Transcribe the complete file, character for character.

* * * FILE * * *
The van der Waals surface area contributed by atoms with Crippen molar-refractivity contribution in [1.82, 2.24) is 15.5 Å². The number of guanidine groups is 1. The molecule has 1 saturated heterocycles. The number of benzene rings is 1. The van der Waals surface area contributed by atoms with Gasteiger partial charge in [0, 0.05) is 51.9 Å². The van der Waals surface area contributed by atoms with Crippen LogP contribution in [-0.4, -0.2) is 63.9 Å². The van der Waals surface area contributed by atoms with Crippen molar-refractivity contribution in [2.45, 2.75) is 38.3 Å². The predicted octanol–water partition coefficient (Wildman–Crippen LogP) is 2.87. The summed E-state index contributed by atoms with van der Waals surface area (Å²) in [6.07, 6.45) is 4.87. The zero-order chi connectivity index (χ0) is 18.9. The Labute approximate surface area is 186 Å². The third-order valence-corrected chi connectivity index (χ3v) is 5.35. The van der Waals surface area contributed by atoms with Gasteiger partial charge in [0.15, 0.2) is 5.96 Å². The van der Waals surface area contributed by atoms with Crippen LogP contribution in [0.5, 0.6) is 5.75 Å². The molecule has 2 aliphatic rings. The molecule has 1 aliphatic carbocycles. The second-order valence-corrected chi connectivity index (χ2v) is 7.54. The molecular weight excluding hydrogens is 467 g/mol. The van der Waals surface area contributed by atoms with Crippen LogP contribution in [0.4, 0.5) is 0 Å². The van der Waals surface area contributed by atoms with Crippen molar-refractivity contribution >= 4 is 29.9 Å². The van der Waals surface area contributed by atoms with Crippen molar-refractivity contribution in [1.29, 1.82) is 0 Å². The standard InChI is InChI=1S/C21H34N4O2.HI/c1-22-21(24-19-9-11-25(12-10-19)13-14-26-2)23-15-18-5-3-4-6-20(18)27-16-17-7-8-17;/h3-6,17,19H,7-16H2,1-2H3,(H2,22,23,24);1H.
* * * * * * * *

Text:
The van der Waals surface area contributed by atoms with Crippen molar-refractivity contribution in [1.82, 2.24) is 15.5 Å². The number of guanidine groups is 1. The molecule has 1 saturated heterocycles. The number of benzene rings is 1. The van der Waals surface area contributed by atoms with Gasteiger partial charge in [0, 0.05) is 51.9 Å². The van der Waals surface area contributed by atoms with Crippen LogP contribution in [-0.4, -0.2) is 63.9 Å². The van der Waals surface area contributed by atoms with Crippen molar-refractivity contribution in [2.45, 2.75) is 38.3 Å². The predicted octanol–water partition coefficient (Wildman–Crippen LogP) is 2.87. The summed E-state index contributed by atoms with van der Waals surface area (Å²) in [6.07, 6.45) is 4.87. The zero-order chi connectivity index (χ0) is 18.9. The Labute approximate surface area is 186 Å². The third-order valence-corrected chi connectivity index (χ3v) is 5.35. The van der Waals surface area contributed by atoms with Gasteiger partial charge in [0.15, 0.2) is 5.96 Å². The van der Waals surface area contributed by atoms with Crippen LogP contribution in [0.5, 0.6) is 5.75 Å². The molecule has 2 aliphatic rings. The molecule has 1 aliphatic carbocycles. The second-order valence-corrected chi connectivity index (χ2v) is 7.54. The molecular weight excluding hydrogens is 467 g/mol. The van der Waals surface area contributed by atoms with Crippen LogP contribution in [0.4, 0.5) is 0 Å². The van der Waals surface area contributed by atoms with Crippen molar-refractivity contribution >= 4 is 29.9 Å². The van der Waals surface area contributed by atoms with Crippen molar-refractivity contribution in [1.29, 1.82) is 0 Å². The standard InChI is InChI=1S/C21H34N4O2.HI/c1-22-21(24-19-9-11-25(12-10-19)13-14-26-2)23-15-18-5-3-4-6-20(18)27-16-17-7-8-17;/h3-6,17,19H,7-16H2,1-2H3,(H2,22,23,24);1H.